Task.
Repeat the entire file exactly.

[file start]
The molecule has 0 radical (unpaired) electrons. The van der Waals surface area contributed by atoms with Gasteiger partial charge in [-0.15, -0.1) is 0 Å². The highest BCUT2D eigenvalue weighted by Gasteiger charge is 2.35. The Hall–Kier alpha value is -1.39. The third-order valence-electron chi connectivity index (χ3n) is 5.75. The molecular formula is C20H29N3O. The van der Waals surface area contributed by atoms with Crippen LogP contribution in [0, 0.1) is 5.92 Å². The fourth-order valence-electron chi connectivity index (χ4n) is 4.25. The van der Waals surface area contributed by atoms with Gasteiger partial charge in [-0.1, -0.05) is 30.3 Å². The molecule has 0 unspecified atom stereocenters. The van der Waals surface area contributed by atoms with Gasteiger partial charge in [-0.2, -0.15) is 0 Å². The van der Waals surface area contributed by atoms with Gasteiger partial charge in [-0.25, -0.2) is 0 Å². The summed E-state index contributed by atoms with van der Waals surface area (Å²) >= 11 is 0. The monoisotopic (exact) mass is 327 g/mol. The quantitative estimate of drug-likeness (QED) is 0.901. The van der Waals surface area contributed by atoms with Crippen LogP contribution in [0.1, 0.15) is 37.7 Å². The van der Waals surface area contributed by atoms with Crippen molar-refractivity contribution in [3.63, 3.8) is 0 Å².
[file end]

The molecule has 0 radical (unpaired) electrons. The van der Waals surface area contributed by atoms with Gasteiger partial charge in [-0.15, -0.1) is 0 Å². The highest BCUT2D eigenvalue weighted by Gasteiger charge is 2.35. The Hall–Kier alpha value is -1.39. The third-order valence-electron chi connectivity index (χ3n) is 5.75. The molecular formula is C20H29N3O. The van der Waals surface area contributed by atoms with Crippen LogP contribution in [0, 0.1) is 5.92 Å². The fourth-order valence-electron chi connectivity index (χ4n) is 4.25. The van der Waals surface area contributed by atoms with Gasteiger partial charge in [-0.1, -0.05) is 30.3 Å². The molecule has 0 unspecified atom stereocenters. The van der Waals surface area contributed by atoms with Gasteiger partial charge in [-0.2, -0.15) is 0 Å². The van der Waals surface area contributed by atoms with Gasteiger partial charge in [-0.25, -0.2) is 0 Å². The summed E-state index contributed by atoms with van der Waals surface area (Å²) >= 11 is 0. The monoisotopic (exact) mass is 327 g/mol. The quantitative estimate of drug-likeness (QED) is 0.901. The van der Waals surface area contributed by atoms with Crippen LogP contribution in [0.1, 0.15) is 37.7 Å². The van der Waals surface area contributed by atoms with Crippen molar-refractivity contribution in [3.63, 3.8) is 0 Å².